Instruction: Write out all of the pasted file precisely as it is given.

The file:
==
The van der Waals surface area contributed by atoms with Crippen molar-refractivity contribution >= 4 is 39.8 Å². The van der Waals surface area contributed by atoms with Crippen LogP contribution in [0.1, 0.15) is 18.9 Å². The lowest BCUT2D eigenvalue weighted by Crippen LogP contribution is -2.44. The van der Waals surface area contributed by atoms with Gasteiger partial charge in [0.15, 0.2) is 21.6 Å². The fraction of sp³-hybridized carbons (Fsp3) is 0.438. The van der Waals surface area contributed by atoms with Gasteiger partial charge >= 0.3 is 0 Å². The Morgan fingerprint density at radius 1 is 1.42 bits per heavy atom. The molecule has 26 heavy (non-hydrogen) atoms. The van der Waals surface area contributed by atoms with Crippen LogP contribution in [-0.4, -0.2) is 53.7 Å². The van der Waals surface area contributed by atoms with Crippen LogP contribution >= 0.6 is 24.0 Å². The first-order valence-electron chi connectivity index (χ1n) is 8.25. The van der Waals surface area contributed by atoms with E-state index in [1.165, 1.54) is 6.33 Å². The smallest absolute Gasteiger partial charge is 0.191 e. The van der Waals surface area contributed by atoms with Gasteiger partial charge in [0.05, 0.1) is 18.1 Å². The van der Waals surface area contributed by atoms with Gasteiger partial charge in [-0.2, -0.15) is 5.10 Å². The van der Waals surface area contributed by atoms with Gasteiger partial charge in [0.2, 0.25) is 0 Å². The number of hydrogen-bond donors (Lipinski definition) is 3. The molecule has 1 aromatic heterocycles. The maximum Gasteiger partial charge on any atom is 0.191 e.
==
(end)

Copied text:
The van der Waals surface area contributed by atoms with Crippen molar-refractivity contribution >= 4 is 39.8 Å². The van der Waals surface area contributed by atoms with Crippen LogP contribution in [0.1, 0.15) is 18.9 Å². The lowest BCUT2D eigenvalue weighted by Crippen LogP contribution is -2.44. The van der Waals surface area contributed by atoms with Gasteiger partial charge in [0.15, 0.2) is 21.6 Å². The fraction of sp³-hybridized carbons (Fsp3) is 0.438. The van der Waals surface area contributed by atoms with Gasteiger partial charge >= 0.3 is 0 Å². The Morgan fingerprint density at radius 1 is 1.42 bits per heavy atom. The molecule has 26 heavy (non-hydrogen) atoms. The van der Waals surface area contributed by atoms with Crippen LogP contribution in [-0.4, -0.2) is 53.7 Å². The van der Waals surface area contributed by atoms with Crippen LogP contribution >= 0.6 is 24.0 Å². The first-order valence-electron chi connectivity index (χ1n) is 8.25. The van der Waals surface area contributed by atoms with E-state index in [1.165, 1.54) is 6.33 Å². The smallest absolute Gasteiger partial charge is 0.191 e. The van der Waals surface area contributed by atoms with Gasteiger partial charge in [0.05, 0.1) is 18.1 Å². The van der Waals surface area contributed by atoms with Gasteiger partial charge in [-0.2, -0.15) is 5.10 Å². The van der Waals surface area contributed by atoms with Gasteiger partial charge in [0.2, 0.25) is 0 Å². The number of hydrogen-bond donors (Lipinski definition) is 3. The molecule has 1 aromatic heterocycles. The maximum Gasteiger partial charge on any atom is 0.191 e.